Gilon controls another significant power base in Meretz: its representation in the Histadrut labor federation. Reznik was recently appointed trade union secretary in the Tel Aviv branch. According to a senior Meretz figure who is not from Gilon’s camp, “Reznik is considered a veteran party functionary despite his young age. Gilon speaks against old-style recruitment drives for new members, but Reznik, his right-hand man, has been doing just that for years. And Reznik still controls the young guard.”
The same source adds that Reznik and his cohorts term themselves “the Reds.” Since Reznik lost the election for secretary general, “They are doing all they can to undermine Zehava’s status. You see it in meetings of Meretz’s MKs in the Knesset, in demonstrations, on internal internet pages. They come to disrupt. Sometimes it looks like the Likud Party Central Committee. They’re a group that’s afraid of change, and they want to preserve their power in the party’s apparatus.”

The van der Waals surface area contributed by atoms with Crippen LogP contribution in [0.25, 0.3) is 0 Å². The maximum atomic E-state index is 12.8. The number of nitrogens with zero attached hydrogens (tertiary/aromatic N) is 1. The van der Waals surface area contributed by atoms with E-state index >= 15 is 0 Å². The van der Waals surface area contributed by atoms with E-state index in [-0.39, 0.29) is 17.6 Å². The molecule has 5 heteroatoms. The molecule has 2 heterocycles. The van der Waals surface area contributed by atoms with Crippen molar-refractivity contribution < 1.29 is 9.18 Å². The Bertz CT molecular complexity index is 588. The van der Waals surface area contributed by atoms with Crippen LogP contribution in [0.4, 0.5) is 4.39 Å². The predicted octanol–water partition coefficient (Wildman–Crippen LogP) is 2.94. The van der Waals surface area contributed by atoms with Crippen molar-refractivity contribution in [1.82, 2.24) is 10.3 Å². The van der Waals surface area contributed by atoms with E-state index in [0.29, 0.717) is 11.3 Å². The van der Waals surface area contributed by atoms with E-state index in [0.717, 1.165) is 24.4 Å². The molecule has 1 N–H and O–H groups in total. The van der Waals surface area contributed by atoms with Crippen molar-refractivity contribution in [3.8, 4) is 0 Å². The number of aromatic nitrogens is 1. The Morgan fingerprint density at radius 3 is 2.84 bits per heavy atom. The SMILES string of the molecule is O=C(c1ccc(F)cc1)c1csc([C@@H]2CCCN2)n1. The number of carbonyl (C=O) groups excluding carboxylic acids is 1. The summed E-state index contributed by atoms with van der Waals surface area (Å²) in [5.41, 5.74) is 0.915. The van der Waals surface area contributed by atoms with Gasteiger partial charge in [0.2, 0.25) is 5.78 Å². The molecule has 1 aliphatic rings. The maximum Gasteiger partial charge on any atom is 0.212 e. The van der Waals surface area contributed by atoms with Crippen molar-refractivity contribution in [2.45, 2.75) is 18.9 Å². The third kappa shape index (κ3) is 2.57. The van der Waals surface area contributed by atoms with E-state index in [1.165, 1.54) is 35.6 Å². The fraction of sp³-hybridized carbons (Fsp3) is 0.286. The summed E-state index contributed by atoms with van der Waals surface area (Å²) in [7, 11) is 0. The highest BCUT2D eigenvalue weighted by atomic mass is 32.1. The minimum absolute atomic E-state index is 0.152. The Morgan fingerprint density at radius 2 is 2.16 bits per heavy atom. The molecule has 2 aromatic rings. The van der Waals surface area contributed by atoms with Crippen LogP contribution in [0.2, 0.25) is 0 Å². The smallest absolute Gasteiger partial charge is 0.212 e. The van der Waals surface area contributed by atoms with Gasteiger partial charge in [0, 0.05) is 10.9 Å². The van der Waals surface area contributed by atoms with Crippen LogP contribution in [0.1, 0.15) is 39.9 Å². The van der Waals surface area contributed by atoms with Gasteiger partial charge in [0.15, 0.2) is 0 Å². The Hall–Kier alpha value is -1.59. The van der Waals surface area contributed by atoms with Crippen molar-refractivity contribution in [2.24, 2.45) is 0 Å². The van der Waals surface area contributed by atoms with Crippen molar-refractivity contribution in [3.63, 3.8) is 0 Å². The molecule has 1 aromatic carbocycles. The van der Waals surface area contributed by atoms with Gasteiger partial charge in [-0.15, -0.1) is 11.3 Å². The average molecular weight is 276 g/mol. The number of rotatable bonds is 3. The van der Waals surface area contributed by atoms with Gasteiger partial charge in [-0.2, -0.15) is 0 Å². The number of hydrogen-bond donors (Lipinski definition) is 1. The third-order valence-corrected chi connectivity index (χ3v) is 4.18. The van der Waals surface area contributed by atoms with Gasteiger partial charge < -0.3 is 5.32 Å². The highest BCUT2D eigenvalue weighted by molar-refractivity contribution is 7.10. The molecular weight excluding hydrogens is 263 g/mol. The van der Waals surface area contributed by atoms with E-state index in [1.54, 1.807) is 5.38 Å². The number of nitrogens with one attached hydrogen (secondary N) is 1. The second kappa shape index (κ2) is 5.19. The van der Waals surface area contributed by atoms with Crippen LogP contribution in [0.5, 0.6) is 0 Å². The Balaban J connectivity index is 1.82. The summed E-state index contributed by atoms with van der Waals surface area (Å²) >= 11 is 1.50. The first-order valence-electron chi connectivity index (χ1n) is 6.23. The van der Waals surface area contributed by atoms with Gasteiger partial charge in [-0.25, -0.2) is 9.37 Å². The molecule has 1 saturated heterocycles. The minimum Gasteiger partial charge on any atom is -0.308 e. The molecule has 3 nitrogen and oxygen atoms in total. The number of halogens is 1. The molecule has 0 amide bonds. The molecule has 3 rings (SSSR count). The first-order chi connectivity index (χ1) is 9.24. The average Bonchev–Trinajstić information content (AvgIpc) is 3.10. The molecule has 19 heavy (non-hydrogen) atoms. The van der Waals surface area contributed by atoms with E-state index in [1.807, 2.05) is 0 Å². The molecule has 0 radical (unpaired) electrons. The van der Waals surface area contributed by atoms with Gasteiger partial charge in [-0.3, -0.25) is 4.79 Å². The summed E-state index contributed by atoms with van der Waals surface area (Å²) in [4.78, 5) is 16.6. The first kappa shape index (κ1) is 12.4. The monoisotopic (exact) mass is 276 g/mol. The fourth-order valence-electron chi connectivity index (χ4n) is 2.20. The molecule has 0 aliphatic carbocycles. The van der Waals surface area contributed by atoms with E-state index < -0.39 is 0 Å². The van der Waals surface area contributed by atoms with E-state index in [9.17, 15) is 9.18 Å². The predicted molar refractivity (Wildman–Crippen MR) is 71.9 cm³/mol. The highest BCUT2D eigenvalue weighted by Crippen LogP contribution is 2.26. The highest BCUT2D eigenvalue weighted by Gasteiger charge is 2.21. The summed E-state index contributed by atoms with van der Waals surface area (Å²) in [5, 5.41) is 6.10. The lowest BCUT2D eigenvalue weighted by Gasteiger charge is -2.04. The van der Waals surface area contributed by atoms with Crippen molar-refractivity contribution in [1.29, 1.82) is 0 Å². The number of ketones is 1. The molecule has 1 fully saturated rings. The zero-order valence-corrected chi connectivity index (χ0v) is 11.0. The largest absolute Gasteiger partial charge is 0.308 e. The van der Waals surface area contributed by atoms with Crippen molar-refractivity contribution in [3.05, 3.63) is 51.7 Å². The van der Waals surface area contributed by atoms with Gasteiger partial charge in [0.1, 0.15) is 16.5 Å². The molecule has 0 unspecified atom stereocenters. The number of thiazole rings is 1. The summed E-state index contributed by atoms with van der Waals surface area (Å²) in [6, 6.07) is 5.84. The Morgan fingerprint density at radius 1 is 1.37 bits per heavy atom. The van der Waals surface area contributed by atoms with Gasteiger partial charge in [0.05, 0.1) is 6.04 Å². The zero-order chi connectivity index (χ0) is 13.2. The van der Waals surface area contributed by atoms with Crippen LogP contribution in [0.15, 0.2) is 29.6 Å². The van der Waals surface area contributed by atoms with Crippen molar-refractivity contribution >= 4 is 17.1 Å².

A source close to Reznik denies allegations of having vested interests, noting that Reznik has held his Histadrut position for only six months and “doesn’t have the power to impose anything. It’s true that Ilan comes from the party apparatus, but the feeling is that the approach he represents in Meretz – folksier, more grass roots – has never been tried by the party. Until now it’s been a kind of ongoing missed opportunity.”
Tom Wagner, an experienced strategic consultant who was Gilon’s spokesman when he first entered politics but now heads a PR firm, also sees Gilon’s trendiness among Meretz’s younger generation as a natural development.